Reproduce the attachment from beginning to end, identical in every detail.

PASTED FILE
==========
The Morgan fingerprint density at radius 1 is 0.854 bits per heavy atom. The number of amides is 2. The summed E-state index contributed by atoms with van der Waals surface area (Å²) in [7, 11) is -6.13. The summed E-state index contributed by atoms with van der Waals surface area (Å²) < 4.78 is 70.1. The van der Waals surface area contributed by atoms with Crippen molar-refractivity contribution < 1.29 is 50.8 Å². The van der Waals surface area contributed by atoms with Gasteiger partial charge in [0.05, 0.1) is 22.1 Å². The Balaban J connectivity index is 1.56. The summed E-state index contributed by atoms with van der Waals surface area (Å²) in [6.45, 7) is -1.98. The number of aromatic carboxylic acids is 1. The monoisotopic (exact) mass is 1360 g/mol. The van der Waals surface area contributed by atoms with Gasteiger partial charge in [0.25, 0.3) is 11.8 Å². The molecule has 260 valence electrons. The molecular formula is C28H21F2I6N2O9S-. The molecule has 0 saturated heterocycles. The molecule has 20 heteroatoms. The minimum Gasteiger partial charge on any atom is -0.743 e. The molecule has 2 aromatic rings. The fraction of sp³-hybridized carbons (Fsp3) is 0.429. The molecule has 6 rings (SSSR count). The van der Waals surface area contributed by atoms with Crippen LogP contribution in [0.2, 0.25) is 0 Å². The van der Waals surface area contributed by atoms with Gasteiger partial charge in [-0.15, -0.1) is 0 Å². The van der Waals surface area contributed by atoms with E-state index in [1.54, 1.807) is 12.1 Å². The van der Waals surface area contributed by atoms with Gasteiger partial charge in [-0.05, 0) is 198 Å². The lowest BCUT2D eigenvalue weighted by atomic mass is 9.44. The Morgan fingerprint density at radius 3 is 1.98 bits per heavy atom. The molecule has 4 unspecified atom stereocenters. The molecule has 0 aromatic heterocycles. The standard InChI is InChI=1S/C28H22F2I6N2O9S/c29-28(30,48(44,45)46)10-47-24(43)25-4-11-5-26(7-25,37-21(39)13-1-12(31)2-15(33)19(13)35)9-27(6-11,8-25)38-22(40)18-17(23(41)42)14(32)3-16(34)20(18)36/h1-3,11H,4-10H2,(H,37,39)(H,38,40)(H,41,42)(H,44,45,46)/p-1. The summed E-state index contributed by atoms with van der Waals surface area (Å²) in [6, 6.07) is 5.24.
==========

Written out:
The Morgan fingerprint density at radius 1 is 0.854 bits per heavy atom. The number of amides is 2. The summed E-state index contributed by atoms with van der Waals surface area (Å²) in [7, 11) is -6.13. The summed E-state index contributed by atoms with van der Waals surface area (Å²) < 4.78 is 70.1. The van der Waals surface area contributed by atoms with Crippen molar-refractivity contribution < 1.29 is 50.8 Å². The van der Waals surface area contributed by atoms with Gasteiger partial charge in [0.05, 0.1) is 22.1 Å². The Balaban J connectivity index is 1.56. The summed E-state index contributed by atoms with van der Waals surface area (Å²) in [6.45, 7) is -1.98. The number of aromatic carboxylic acids is 1. The monoisotopic (exact) mass is 1360 g/mol. The van der Waals surface area contributed by atoms with Gasteiger partial charge in [0.25, 0.3) is 11.8 Å². The molecule has 260 valence electrons. The molecular formula is C28H21F2I6N2O9S-. The molecule has 0 saturated heterocycles. The molecule has 20 heteroatoms. The minimum Gasteiger partial charge on any atom is -0.743 e. The molecule has 2 aromatic rings. The fraction of sp³-hybridized carbons (Fsp3) is 0.429. The molecule has 6 rings (SSSR count). The van der Waals surface area contributed by atoms with Crippen LogP contribution in [0.2, 0.25) is 0 Å². The van der Waals surface area contributed by atoms with Gasteiger partial charge in [-0.15, -0.1) is 0 Å². The van der Waals surface area contributed by atoms with E-state index in [1.54, 1.807) is 12.1 Å². The van der Waals surface area contributed by atoms with Gasteiger partial charge in [-0.05, 0) is 198 Å². The lowest BCUT2D eigenvalue weighted by atomic mass is 9.44. The Morgan fingerprint density at radius 3 is 1.98 bits per heavy atom. The molecule has 4 unspecified atom stereocenters. The molecule has 0 aromatic heterocycles. The standard InChI is InChI=1S/C28H22F2I6N2O9S/c29-28(30,48(44,45)46)10-47-24(43)25-4-11-5-26(7-25,37-21(39)13-1-12(31)2-15(33)19(13)35)9-27(6-11,8-25)38-22(40)18-17(23(41)42)14(32)3-16(34)20(18)36/h1-3,11H,4-10H2,(H,37,39)(H,38,40)(H,41,42)(H,44,45,46)/p-1. The summed E-state index contributed by atoms with van der Waals surface area (Å²) in [6, 6.07) is 5.24.